“Yo soy...DOCTOR MYSTERIO!!!”
Peter Capaldi, on tour in Mexico City
'Twas Christmas Night, and all the Whovians in Whoville were squeeing like mice over the first new episode of Doctor Who in over a year. Finally, the Grinch that is 2016's heart has grown three sizes tonight. Or maybe grew an extra heart. Whatever the case, The Return of Doctor Mysterio was worth the wait. Three storylines at once, the return of the split-head villains from last year, a superhero, a mild-mannered nanny, and The Ghost. If this is what Series 10 is going to be, then I am ready to jump back in the TARDIS; April can not come soon enough. But until then, let's take a more detailed look at what may have been one of the most gloriously ridiculous episodes of Doctor Who ever written, and I mean that in the best possible way.
The episode is an unashamed riff off of classic superhero comics, most notably Superman, with a physical and vocal nod to Batman in the superhero's characterization. The visual images themselves remind the viewer of comic book layouts—bright neon street signs, monochromatic and forbidding skyscrapers, and one odd scene that went so far as to include split-screen panel lines between characters. Roles have been flipped, and the Doctor takes a surprising back seat to the superhero he inadvertently creates. Unlike with Clara, however, though he takes a back seat, The Doctor is completely in charge of the action. This is the Doctor as he is meant to be: snarky, intelligent, and on top of whatever situation his adventure throws his way. The Doctor has almost become the distilled, purest essence of himself, and if this writer may be so bold, it allows Capaldi to be at his best. The Doctor jumps between confusion at the situation he has created, euphoria as he once again comes up with a plan to save the Earth, and a strange almost-compassion for a squeaky toy called Mister Huffle, whom he eventually rescues from the cruel clutches of the Reporter. Actually, he takes it from her because she annoys him with it one too many times, but that was still really odd... Through all of this, Capaldi still has the versatility to give us a shining performance: his aforementioned cockiness, background reactions, and several moments of unadulterated pathos, especially at the words “twenty-four years.” this is a Doctor who is paradoxically in his stride, yet unashamedly vulnerable. And it works. In short, The Doctor gets more character development in one Christmas episode than he has gotten in the past two years.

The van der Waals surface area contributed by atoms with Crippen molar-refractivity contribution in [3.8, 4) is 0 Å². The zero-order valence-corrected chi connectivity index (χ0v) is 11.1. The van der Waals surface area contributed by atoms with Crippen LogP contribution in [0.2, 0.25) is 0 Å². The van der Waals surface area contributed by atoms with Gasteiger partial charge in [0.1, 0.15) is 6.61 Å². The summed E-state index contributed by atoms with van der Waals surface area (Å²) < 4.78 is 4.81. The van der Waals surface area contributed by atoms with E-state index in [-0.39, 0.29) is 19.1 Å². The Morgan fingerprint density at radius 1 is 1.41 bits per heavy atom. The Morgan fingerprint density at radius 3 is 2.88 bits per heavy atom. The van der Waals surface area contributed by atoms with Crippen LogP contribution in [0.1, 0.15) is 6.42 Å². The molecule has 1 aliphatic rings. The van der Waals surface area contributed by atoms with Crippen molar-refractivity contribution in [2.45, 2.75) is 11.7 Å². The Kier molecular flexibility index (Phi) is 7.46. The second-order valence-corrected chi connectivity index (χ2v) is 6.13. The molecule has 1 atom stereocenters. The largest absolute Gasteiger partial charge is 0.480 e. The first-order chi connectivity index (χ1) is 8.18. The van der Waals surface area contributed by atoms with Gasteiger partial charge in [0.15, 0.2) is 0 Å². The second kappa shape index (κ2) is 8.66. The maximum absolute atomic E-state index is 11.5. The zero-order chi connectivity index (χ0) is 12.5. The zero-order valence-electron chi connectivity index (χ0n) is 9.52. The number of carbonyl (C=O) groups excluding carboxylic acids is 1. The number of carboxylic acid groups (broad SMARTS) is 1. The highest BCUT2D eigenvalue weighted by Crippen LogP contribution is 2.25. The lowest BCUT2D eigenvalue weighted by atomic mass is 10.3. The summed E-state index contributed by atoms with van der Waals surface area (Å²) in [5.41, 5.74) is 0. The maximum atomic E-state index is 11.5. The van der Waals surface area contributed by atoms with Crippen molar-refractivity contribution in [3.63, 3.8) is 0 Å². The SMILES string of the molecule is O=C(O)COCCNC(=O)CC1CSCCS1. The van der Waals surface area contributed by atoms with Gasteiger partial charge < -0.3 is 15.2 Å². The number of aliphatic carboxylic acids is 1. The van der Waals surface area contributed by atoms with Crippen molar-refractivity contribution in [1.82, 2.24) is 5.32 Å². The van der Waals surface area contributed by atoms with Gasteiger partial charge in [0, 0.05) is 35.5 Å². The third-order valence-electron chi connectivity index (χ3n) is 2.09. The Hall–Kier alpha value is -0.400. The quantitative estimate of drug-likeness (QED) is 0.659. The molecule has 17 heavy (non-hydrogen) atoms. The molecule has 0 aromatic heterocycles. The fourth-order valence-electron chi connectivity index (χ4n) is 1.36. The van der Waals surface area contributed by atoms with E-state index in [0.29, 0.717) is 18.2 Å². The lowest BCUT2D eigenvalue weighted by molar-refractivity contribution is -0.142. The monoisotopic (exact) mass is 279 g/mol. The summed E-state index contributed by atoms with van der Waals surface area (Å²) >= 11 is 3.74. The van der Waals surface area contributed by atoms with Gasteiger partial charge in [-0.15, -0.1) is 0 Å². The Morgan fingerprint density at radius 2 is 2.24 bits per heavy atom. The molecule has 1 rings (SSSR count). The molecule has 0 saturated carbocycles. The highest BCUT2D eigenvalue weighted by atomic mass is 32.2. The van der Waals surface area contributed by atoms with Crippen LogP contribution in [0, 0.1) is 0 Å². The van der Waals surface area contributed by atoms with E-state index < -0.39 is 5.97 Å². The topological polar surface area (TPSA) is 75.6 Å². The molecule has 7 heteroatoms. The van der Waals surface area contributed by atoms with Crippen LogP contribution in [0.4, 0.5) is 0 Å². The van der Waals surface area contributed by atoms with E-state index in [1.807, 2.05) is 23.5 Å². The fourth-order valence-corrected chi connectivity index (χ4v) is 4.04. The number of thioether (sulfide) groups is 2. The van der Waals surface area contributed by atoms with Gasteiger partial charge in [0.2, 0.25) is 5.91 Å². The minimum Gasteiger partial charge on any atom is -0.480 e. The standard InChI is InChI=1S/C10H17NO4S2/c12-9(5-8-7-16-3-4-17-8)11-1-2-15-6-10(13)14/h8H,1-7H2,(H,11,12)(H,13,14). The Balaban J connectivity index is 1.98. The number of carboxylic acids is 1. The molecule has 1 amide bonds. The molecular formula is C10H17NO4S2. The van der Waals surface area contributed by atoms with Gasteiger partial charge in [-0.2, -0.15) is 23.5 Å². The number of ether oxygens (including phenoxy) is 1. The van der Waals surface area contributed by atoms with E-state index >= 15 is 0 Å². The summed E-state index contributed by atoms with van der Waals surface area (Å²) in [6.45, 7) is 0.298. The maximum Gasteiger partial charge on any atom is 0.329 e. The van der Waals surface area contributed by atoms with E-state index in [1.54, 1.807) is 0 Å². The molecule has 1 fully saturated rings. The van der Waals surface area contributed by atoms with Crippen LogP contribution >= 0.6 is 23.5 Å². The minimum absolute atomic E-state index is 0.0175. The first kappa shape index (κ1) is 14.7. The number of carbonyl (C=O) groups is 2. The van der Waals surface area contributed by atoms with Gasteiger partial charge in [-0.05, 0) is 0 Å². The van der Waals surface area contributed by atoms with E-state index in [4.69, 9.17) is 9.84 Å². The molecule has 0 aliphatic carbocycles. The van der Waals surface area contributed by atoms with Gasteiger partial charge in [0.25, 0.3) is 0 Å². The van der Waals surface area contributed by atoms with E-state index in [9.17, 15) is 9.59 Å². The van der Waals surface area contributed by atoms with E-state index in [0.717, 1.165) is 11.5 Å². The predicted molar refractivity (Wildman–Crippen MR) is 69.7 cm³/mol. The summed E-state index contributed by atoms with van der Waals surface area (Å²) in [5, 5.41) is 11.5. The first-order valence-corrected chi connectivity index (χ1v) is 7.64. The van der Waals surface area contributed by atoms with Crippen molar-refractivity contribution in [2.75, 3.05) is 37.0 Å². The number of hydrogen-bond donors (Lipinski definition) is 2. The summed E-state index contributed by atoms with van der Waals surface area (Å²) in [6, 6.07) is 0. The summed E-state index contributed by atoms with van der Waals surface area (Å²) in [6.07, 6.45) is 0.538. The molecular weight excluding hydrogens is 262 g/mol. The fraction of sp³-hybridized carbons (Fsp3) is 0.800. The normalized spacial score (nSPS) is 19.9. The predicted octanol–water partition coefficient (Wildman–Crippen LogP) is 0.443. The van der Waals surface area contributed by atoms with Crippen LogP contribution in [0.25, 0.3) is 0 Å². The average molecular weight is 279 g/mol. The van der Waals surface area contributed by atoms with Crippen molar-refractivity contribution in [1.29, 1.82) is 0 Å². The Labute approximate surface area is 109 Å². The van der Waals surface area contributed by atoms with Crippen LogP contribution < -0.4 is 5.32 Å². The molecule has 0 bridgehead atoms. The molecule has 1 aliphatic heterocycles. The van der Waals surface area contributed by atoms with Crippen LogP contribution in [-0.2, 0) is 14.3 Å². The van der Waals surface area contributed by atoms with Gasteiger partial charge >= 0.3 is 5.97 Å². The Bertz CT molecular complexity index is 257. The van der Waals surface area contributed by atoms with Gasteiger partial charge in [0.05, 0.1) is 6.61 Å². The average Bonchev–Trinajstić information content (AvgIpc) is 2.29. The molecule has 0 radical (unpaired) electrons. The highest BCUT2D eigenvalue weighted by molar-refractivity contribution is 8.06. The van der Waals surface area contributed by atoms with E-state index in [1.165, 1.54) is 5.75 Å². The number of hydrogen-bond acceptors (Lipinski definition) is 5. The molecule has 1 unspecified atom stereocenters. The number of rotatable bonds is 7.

Talking of character development, Nardole is back and he has come out of the Husbands of River Song ahead of the game. Not only does he have his body back, but he can fly the TARDIS and has the full trust of the Doctor. There is some ambiguity about exactly how long he and The Doctor have been traveling together. On one hand, he shows deference to The Doctor, calling him “sir” on several occasions; on the other, not only can he fly the TARDIS, but seems to know more about the Doctor's true motives and emotions than the Doctor would ever admit to himself. Nardole goes so far as to challenge the Doctor for always rushing off to save planets “when the conversation turns serious.” The look in the Doctor's eyes in response to that one comment speaks volumes about both the relationship between him and Nardole and the Doctor's own suppressed grief at losing River. Come to think of it, Nardole's new confidence and competence reminds this Whovian of River's strength, with perhaps just a hint of Strax. I'm calling it now: when the Doctor put Nardole back together, he added a touch of River's personality into Nardole's head.
All in all, the Return of Doctor Mysterio shows us what Doctor Who can be. And it returns to the sense of fun and wonder that has been lacking in a particularly dark Series 9. But above everything else, The Return of Doctor Mysterio brought one more thing: Hope. The Doctor is back, and he himself tells us: “Be happy. I'll look after everything else.” As horrid as 2016 may have been, The Doctor is back, and he will look after everything. Welcome home, Doctor. We have missed you.